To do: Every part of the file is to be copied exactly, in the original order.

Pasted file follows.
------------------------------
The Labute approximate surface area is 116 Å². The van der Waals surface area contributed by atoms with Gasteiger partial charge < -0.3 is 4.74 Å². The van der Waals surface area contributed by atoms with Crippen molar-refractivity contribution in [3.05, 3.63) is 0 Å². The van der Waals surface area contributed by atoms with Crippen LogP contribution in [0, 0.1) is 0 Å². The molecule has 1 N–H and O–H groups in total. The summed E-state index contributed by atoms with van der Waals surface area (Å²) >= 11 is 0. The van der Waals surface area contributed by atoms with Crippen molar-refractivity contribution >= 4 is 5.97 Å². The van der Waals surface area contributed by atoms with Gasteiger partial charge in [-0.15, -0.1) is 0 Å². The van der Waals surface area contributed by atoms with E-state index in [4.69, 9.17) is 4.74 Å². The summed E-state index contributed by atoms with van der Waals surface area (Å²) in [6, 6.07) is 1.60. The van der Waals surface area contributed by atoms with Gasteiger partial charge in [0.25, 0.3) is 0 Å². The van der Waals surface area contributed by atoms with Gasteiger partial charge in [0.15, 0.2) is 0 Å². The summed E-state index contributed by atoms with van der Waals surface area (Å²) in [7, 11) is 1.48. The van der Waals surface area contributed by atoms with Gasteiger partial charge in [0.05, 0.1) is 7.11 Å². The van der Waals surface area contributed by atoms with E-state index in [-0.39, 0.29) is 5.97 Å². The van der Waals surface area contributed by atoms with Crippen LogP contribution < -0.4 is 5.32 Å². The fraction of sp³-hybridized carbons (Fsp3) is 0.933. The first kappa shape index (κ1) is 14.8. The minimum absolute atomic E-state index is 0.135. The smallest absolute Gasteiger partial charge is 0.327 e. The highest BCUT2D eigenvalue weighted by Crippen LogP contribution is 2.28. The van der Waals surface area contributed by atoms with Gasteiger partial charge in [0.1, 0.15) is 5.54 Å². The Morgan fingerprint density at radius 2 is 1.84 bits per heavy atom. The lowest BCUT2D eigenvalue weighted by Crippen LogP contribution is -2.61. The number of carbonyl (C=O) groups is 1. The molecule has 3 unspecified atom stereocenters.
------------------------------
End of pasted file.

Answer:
The Labute approximate surface area is 116 Å². The van der Waals surface area contributed by atoms with Gasteiger partial charge < -0.3 is 4.74 Å². The van der Waals surface area contributed by atoms with Crippen molar-refractivity contribution in [3.05, 3.63) is 0 Å². The van der Waals surface area contributed by atoms with Crippen LogP contribution in [0, 0.1) is 0 Å². The molecule has 1 N–H and O–H groups in total. The summed E-state index contributed by atoms with van der Waals surface area (Å²) >= 11 is 0. The van der Waals surface area contributed by atoms with Crippen molar-refractivity contribution >= 4 is 5.97 Å². The van der Waals surface area contributed by atoms with Gasteiger partial charge in [-0.15, -0.1) is 0 Å². The van der Waals surface area contributed by atoms with E-state index in [4.69, 9.17) is 4.74 Å². The summed E-state index contributed by atoms with van der Waals surface area (Å²) in [6, 6.07) is 1.60. The van der Waals surface area contributed by atoms with Gasteiger partial charge in [0.25, 0.3) is 0 Å². The van der Waals surface area contributed by atoms with Gasteiger partial charge in [0.15, 0.2) is 0 Å². The summed E-state index contributed by atoms with van der Waals surface area (Å²) in [7, 11) is 1.48. The van der Waals surface area contributed by atoms with Gasteiger partial charge in [0.05, 0.1) is 7.11 Å². The van der Waals surface area contributed by atoms with E-state index in [-0.39, 0.29) is 5.97 Å². The van der Waals surface area contributed by atoms with Crippen LogP contribution < -0.4 is 5.32 Å². The fraction of sp³-hybridized carbons (Fsp3) is 0.933. The first kappa shape index (κ1) is 14.8. The minimum absolute atomic E-state index is 0.135. The smallest absolute Gasteiger partial charge is 0.327 e. The highest BCUT2D eigenvalue weighted by Crippen LogP contribution is 2.28. The van der Waals surface area contributed by atoms with Gasteiger partial charge in [0.1, 0.15) is 5.54 Å². The Morgan fingerprint density at radius 2 is 1.84 bits per heavy atom. The lowest BCUT2D eigenvalue weighted by Crippen LogP contribution is -2.61. The number of carbonyl (C=O) groups is 1. The molecule has 3 unspecified atom stereocenters.